Van Gogh produced more than 70 works of art during his brief stay in Auvers: the paintings were of very high quality, particularly the portraits (Dr. Gachet was the subject of two stunners). His drawings were equally impressive. Art historian Ronald Pickvance called them the “most challenging, most puzzling, most magnificent drawings.”
In a letter to his sister, Willemina, Van Gogh wrote: “What impassions me most — much, much more than all the rest of my metier — is the portrait, the modern portrait…I would like to paint portraits which would appear after a century to people living then as apparitions. By which I mean that I do not endeavor to achieve this by a photographic resemblance, but by means of our impassioned expressions — that is to say, using our knowledge of and our modern taste for color as a means of arriving at the expression and intensification of character.”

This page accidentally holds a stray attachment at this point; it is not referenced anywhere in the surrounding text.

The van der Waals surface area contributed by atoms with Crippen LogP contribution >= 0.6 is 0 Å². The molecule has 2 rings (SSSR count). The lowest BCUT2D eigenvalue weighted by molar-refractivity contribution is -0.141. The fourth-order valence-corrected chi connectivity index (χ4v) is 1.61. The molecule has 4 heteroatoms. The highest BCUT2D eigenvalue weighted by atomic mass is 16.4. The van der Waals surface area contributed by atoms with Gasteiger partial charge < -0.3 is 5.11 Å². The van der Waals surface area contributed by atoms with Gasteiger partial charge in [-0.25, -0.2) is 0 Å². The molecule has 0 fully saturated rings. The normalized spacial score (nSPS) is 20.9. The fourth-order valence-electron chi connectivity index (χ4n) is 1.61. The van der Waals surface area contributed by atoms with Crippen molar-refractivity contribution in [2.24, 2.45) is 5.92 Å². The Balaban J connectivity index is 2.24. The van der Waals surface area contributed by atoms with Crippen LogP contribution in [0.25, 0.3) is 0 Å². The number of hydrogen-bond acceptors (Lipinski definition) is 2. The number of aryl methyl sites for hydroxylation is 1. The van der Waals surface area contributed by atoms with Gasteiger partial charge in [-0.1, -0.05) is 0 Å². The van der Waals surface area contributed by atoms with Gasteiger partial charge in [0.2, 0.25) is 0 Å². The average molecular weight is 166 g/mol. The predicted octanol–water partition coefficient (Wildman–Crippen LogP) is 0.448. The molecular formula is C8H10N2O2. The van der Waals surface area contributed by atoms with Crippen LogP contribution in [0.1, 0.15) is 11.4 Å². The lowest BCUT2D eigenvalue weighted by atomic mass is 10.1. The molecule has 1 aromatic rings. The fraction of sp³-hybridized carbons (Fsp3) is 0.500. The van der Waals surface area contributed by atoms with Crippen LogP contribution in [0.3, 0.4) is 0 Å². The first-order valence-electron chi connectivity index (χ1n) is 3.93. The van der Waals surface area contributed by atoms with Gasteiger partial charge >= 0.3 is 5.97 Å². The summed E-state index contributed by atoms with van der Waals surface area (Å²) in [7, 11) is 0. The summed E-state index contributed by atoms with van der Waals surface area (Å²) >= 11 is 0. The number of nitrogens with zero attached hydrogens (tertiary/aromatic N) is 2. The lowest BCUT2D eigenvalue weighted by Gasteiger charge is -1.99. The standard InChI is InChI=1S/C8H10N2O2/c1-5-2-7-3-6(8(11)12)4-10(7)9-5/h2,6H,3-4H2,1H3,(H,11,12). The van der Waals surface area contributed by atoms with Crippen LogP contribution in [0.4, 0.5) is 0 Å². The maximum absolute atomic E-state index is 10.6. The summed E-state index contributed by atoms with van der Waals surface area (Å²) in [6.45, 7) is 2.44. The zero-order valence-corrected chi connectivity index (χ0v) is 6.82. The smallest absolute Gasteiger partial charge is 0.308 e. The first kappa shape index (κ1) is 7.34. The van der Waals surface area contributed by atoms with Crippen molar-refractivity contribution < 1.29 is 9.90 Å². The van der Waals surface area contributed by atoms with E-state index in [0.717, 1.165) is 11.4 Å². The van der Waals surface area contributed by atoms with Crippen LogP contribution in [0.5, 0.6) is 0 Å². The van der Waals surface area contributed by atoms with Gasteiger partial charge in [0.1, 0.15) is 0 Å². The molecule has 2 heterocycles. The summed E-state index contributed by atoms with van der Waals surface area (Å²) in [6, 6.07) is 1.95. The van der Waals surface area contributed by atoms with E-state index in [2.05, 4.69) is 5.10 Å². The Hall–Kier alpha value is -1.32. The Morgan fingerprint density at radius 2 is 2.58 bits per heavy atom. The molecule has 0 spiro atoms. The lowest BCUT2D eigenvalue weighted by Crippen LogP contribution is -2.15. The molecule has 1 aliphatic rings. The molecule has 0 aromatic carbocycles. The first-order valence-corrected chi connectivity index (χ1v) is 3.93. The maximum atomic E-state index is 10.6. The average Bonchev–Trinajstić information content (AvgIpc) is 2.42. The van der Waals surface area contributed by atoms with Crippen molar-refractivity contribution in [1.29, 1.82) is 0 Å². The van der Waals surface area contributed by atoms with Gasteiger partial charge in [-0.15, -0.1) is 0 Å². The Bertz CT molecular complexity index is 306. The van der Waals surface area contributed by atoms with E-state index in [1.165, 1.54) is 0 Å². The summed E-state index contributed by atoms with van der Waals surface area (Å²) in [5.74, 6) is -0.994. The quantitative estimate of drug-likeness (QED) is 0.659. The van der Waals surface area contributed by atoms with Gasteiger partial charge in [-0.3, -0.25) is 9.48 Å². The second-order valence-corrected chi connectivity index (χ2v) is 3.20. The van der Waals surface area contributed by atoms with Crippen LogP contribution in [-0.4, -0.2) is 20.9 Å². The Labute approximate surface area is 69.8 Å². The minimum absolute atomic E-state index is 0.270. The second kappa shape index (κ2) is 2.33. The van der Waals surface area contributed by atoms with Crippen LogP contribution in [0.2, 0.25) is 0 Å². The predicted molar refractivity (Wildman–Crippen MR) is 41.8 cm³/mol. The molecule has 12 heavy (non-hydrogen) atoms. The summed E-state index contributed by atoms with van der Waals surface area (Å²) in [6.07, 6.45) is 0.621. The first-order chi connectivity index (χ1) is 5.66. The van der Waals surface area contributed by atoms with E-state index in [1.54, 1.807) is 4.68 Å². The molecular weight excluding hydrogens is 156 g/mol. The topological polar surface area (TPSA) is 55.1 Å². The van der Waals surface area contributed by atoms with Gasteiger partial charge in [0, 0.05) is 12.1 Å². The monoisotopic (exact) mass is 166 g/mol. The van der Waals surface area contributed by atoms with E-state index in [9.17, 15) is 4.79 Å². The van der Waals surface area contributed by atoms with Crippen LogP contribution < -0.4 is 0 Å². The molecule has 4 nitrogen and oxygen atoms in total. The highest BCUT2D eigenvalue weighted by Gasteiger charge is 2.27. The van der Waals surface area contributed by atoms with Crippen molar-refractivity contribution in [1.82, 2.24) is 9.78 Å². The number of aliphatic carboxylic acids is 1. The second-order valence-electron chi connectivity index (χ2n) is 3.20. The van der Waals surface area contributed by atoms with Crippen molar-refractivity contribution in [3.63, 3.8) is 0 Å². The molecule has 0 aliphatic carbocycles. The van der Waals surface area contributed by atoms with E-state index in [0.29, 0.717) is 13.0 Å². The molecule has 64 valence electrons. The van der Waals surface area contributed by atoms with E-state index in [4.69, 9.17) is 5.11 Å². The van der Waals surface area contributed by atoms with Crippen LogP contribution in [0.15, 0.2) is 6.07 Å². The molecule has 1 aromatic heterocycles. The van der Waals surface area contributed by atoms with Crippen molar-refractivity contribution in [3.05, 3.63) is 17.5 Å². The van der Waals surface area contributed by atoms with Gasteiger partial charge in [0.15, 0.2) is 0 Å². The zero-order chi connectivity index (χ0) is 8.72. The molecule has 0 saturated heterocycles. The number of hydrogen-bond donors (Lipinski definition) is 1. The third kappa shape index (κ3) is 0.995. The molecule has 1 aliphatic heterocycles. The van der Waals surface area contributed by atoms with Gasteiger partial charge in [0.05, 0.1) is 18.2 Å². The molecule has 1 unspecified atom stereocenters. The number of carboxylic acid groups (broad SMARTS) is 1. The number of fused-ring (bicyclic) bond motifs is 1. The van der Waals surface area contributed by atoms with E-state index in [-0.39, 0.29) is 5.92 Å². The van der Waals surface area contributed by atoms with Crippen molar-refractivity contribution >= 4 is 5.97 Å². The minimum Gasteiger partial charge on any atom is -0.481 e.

His personal life, in contrast to the art, was in disarray.
After initial misgivings about Dr. Gachet, Van Gogh developed a very warm relationship with his physician. “I have found a true friend in Dr. Gachet, something like a brother,” he wrote to his sister. For reasons that are unclear, perhaps because of Van Gogh’s disputatious nature, the two became estranged.
Equally discordant were the terms between Van Gogh and his fellow artist, Paul Gauguin. The two had once been flatmates, but that closeness had dissipated.
Most concerning of all was the strain that had developed with his brother, Theo. Van Gogh had spent his entire art career being supported by his brother — now that Theo had a family, there was some question about the longevity of that financial arrangement.
Such was the fractured state with which Van Gogh set off to work on Sunday, July 27. He came back to the Inn for lunch and, ostensibly, went back to work. Around 9 pm, according to Adeline Ravoux’s account, Van Gogh stumbled upstairs to his room in obvious discomfort. He said he had wounded himself.
Eventually, Dr. Gachet was summoned. He dressed the stomach wound, but realized Van Gogh could not be transported for more invasive treatment. Theo was reached in Paris and arrived the next day.